Remember how we began? Our doctrine of the last things, our Eschatology, truly does impact how we live life today. v2 makes this point when it tells us being made a new creation in Christ means that we are God’s children, that we have a glorious future ahead of us, and in v3 we find it’s that very final and future hope that pushes us to be like Him now. Notice how John switches his tone here? In v1-2 it was all about what ‘we’ are now and what ‘we’ will one day be. A corporate view was being taken there. In v3 the corporate view remains, but the tone switches to a more individual sound. “And everyone who thus hopes in Him purifies himself as He is pure.” The main concern of everyone…every single person who has this future hope in Christ ought to be becoming pure as Christ is pure.[13]This is what we must be!

But what does it mean to purify ourselves as He is pure? I think it can be summed up with a word. Purity carries with it the idea of innocence. Moral innocence yes, but intellectual innocence also. Purity in heart and purity in mind will create purity in life. Christians, then, are to be wise in the Word of God, wise the ways of God and yet unfamiliar of the evils of sin and unfamiliar of the ways of the world. This means we must be eager to run toward what is good, true, and beautiful and run away from the world, the flesh, and the devil. This is John’s point as he continues on in chapter 3 speaking about how Christians relate to sin now that they’ve been saved. Those who keep on sinning haven’t truly seen God or known God. Only those who practices righteousness are righteous, as He is righteous. John summarizes this in 3:10, “By this it is evident who are the children of God, and who are the children of the devil: whoever does not practice righteousness is not of God, nor is the one who does not love his brother.”

Church, God in the gospel is about saving us from our ruin, from our guilt, and from hell. This is gloriously and absolutely true, indeed far truer than we know! But more is at work. God is about saving us frommany things, but we should not miss that He has also saved us formany things. He has saved us from our ruin for righteousness. He has saved us from our guilt for godliness. He has saved us from hell for holiness. Our purity in the present proves that we’re the children of God.

Conclusion:

I’m afraid many hear passages like this, and the topic of holiness as something of a killjoy. Perhaps this will help. When a baseball player hits a homerun he doesn’t just walk back into the dugout. No, though the run is counted the player still has to run the bases making sure to touch each one. He won’t gripe or grumble that he’s got to do this, no, he’ll run the bases with joy because of the homerun, resting in the fact that no one can tag him out or throw him out and enjoying looking ahead to the celebration with his teammates as he crosses home plate. So too, God in Christ, hit a homerun and because of His work we will run the bases of the Christian life before we arrive at home plate. Being careful to run as He wants us to run, staying within the baseline, touching each base, resting in the fact that no one can tag us out or throw us out as we run, and looking ahead to the celebration once we arrive home.[14]This gospel grand slam prompts us to godliness.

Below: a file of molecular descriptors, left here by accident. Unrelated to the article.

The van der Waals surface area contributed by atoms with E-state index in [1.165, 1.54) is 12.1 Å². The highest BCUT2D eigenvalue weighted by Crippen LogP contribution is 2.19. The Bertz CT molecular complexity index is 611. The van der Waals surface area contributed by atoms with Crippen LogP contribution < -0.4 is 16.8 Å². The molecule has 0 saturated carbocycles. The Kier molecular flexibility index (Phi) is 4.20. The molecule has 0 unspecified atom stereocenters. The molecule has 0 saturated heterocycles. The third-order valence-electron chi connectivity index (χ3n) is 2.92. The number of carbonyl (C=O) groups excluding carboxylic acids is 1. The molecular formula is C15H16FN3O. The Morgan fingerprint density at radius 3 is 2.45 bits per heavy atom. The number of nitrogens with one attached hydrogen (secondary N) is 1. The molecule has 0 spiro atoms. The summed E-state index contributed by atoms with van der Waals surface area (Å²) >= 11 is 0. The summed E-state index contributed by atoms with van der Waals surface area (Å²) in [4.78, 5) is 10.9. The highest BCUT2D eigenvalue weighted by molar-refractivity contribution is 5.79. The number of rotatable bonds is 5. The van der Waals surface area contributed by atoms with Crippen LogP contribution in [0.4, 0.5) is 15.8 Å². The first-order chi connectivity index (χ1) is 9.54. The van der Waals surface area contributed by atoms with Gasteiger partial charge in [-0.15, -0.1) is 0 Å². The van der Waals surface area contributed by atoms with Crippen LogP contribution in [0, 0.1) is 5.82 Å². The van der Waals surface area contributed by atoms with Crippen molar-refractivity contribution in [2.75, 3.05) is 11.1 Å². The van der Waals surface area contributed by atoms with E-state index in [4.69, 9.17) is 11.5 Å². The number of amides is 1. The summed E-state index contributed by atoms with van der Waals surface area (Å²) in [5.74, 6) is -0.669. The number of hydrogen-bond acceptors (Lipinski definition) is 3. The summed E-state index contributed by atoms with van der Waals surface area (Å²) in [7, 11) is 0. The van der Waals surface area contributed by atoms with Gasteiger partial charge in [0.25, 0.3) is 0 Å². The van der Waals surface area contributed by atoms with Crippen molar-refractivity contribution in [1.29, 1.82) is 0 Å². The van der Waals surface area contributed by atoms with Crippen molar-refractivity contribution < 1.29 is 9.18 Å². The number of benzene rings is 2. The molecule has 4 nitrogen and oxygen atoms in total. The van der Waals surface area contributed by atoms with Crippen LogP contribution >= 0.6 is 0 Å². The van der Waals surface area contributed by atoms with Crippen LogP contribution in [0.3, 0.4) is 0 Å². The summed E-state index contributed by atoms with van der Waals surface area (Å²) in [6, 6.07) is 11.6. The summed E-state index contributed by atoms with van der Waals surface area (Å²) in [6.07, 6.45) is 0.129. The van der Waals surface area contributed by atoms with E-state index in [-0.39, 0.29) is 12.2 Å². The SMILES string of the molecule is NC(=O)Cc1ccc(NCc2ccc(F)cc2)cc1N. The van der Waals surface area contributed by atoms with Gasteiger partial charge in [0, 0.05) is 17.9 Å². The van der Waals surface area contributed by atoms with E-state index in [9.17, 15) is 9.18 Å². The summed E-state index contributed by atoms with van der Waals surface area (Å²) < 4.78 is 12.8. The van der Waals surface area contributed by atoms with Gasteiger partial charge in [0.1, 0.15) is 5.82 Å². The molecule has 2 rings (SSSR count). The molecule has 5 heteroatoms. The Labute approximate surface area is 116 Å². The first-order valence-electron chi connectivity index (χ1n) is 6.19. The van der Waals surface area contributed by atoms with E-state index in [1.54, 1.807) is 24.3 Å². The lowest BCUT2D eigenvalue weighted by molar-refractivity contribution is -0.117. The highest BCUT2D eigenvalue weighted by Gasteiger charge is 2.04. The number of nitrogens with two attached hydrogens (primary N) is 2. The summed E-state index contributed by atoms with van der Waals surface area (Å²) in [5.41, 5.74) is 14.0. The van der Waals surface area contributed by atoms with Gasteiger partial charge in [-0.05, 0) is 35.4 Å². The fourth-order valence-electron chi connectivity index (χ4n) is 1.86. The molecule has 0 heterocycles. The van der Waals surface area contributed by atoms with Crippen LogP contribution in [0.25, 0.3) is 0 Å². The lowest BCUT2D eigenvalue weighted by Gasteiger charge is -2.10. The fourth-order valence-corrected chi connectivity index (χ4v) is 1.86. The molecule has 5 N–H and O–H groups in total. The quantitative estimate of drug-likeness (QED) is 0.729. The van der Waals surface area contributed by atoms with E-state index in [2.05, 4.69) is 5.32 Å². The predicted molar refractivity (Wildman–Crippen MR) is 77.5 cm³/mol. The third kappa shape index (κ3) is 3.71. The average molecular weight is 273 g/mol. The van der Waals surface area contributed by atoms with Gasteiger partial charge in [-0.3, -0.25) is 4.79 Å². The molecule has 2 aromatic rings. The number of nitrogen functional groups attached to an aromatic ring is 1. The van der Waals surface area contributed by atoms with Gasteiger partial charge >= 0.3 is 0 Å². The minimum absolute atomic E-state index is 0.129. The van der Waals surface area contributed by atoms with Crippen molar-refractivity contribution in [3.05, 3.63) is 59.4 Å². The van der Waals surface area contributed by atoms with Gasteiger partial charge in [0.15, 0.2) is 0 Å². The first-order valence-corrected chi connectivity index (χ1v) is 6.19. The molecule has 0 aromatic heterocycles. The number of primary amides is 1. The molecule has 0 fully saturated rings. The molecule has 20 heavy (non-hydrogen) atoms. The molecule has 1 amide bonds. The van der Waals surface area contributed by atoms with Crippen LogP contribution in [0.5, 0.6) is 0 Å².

Church, looking back shows us what we are, looking ahead shows us what we will be, and both of these impact and inform what we must be in the present. This is the Christian life.

 

 

Citations:

[1]Stephen Smalley, 1, 2, 3 John – Word Biblical Commentary, accessed via Logos Bible software 7.10.18.

[2]Smalley, accessed via Logos Bible software 7.10.18.

[3]David L. Allen, 1-3 John: Fellowship in God’s Family – Preaching the Word Commentary, page 135. My points are echoes of his points made here.

[4]Smalley, accessed via Logos Bible software 7.10.18.

[5]Charles Spurgeon, The New Park Street Pulpit Sermons – Vol. 4, page 388.

[6]Sooner Count the Stars, Sovereign Grace Music, 2015.

[7]Allen, page 138.

[8]Allen, page 138.

[9]Smalley, accessed via Logos Bible software 7.10.18.

[10]Allen, page 140-141 is very helpful here.

[11]James Boice, quoted in Allen, page 144.

[12]Allen, page 138.

[13]Smalley, accessed via Logos Bible software 7.10.18.

[14]Allen, page 145.